Sleeper Notes?

Discussion in 'Paper Money' started by logantrky, Jun 2, 2016.

  1. logantrky

    logantrky Member

    In numismatics, we always hear and talk about "sleeper coins" or "sleeper sets."

    As much as I love my silver coin collection, I think that paper currency has a lot more to offer when it comes to the ratio of number printed to collector cost. For instance, there are some notes with under 20,000 printed that can be had for MUCH less than a coin of the same mintage. A popular coin with this low of a mintage would be highly collectible and very pricey.

    Granted, I know we are talking apples and oranges. However, I think paper money has a lot to offer with (assumingly) a lot fewer collectors.

    With that being said, I look at the entire hobby of currency collecting as one big sleeper. Us younger collectors look at money primarily as PAPER, not coins. IMO, I can see paper money collecting really taking off in the coming years as the younger collector base expands.

    I'd be interested to know what everyone thinks of the future state of currency collecting, as well as particular notes that you may believe are 'sleepers.'
     
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  3. bdunnse

    bdunnse Who dat?

    I find it easy to fill holes in my coin albums at a maximum face value of $1 per coin. I find it hard to collect $100 bills!
     
  4. logantrky

    logantrky Member

    True. My point was that the # printed compared to collector cost seems to be pretty different compared to coins. It just seems that currency provides better bang for your BUCK. :)
     
  5. KSorbo

    KSorbo Well-Known Member

    I started collecting large size type notes a few years ago and now have several examples, all in problem free certified holders. During my previous collecting days a couple of decades ago I would have happily purchased such notes but didn't have the opportunity, because without eBay or Heritage and the like there wasn't much selection. Now, with the internet, digital scans and TPG grading I am able to collect with lots of choices and little downside risk, as I can easily turn around and sell notes and only pay eBay fees.

    When considering the extremely low survival of notes versus coins, even a few thousand "new" collectors like me could really fuel some higher prices.
     
  6. bdunnse

    bdunnse Who dat?

    That's fine, but keep in mind it's relative mintages, not absolute mintages that are important.
     
  7. KSorbo

    KSorbo Well-Known Member

    BTW I think large size notes in general are sleepers. Even the "common" ones like 1923 SC's only number in the tens of thousands. The older small size notes are also undervalued in my opinion. Those of us who grew up with those designs may find them boring but there is a whole generation of young people now who wouldn't recognize them.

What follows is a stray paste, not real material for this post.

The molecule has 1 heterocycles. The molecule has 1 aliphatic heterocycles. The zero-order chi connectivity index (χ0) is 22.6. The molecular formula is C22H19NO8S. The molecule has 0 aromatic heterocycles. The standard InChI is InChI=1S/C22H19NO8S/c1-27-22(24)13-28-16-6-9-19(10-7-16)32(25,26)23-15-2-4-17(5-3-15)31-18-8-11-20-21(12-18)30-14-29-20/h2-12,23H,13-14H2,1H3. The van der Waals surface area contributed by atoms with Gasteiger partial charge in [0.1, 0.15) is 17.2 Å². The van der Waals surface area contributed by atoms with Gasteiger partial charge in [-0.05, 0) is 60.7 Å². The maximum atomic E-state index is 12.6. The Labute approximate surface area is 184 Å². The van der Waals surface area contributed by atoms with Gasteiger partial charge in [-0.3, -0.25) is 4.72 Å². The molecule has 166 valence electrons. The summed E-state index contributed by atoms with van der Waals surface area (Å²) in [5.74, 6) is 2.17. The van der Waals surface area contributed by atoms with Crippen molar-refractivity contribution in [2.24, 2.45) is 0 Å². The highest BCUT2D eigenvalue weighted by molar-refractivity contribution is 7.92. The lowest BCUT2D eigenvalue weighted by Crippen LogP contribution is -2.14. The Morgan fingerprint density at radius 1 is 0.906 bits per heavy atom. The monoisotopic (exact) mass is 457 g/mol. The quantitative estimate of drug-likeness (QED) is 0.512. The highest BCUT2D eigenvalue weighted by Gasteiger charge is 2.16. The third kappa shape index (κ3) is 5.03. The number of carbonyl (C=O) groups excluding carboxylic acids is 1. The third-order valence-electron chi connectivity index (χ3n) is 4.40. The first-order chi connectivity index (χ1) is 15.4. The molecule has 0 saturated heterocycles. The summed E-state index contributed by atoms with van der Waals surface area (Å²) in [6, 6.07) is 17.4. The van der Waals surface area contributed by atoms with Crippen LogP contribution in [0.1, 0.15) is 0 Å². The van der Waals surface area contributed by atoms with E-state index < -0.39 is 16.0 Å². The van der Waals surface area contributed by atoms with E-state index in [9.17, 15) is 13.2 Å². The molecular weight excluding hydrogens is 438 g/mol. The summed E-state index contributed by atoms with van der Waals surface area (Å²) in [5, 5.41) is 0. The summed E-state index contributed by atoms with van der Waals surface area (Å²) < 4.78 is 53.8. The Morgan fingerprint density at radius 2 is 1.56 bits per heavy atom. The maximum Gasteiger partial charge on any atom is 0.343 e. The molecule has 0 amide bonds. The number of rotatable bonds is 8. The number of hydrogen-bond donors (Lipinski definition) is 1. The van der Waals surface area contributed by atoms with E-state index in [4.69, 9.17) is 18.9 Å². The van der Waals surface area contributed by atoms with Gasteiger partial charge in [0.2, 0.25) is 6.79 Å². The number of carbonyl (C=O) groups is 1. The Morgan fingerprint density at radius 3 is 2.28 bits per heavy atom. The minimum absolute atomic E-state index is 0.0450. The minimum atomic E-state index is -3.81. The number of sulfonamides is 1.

logantrky likes this.
  8. logantrky

    logantrky Member

    I agree. Curious… what is a good reference for finding relative numbers of large notes? The red book I have mainly lists the printing of only small size notes.
     
  9. SteveInTampa

    SteveInTampa Always Learning

    Great thread @logantrky and welcome to Coin Talk.

    Out of all the books in my numismatic library, the Whitman Encyclopedia of U.S. Paper Money by Q.David Bowers is the most comprehensive source for information regarding both small and large size U.S. notes. Not only does it show how many notes were printed for a series, but it also shows a current estimated population.

    The photographs and descriptions are top notch, which is what we have come to expect from Q.David Bowers. The book also has a price guide for 5-7 grades.

    My pick for sleeper notes are large size Nationals, and large size iconic notes....Bisons, Chiefs, Educational's etc.
     
    KSorbo, krispy and logantrky like this.
  10. KSorbo

    KSorbo Well-Known Member

    My Friedberg Red Book also has some estimates for large type if you are looking for something cheaper. The Bowers book has much more detail though.
     
    logantrky likes this.
  11. Bill G.

    Bill G. New Member

    Prices are driven by supply and demand. Due to small supplies of some issues, currency prices have risen sharply in the past decade with a relatively small influx of collectors. This indicates a lot of price appreciation potential as more collectors enter the field. I'm amazed to see even common notes selling for multiples of what they sold for just fifteen years ago. A lot of Baby Boomers are retiring with time and money on their hands. I see a lot of upside for currency.
     
    logantrky likes this.
  12. logantrky

    logantrky Member

    Just ordered this online a few minutes ago. Thanks, @SteveInTampa !
     
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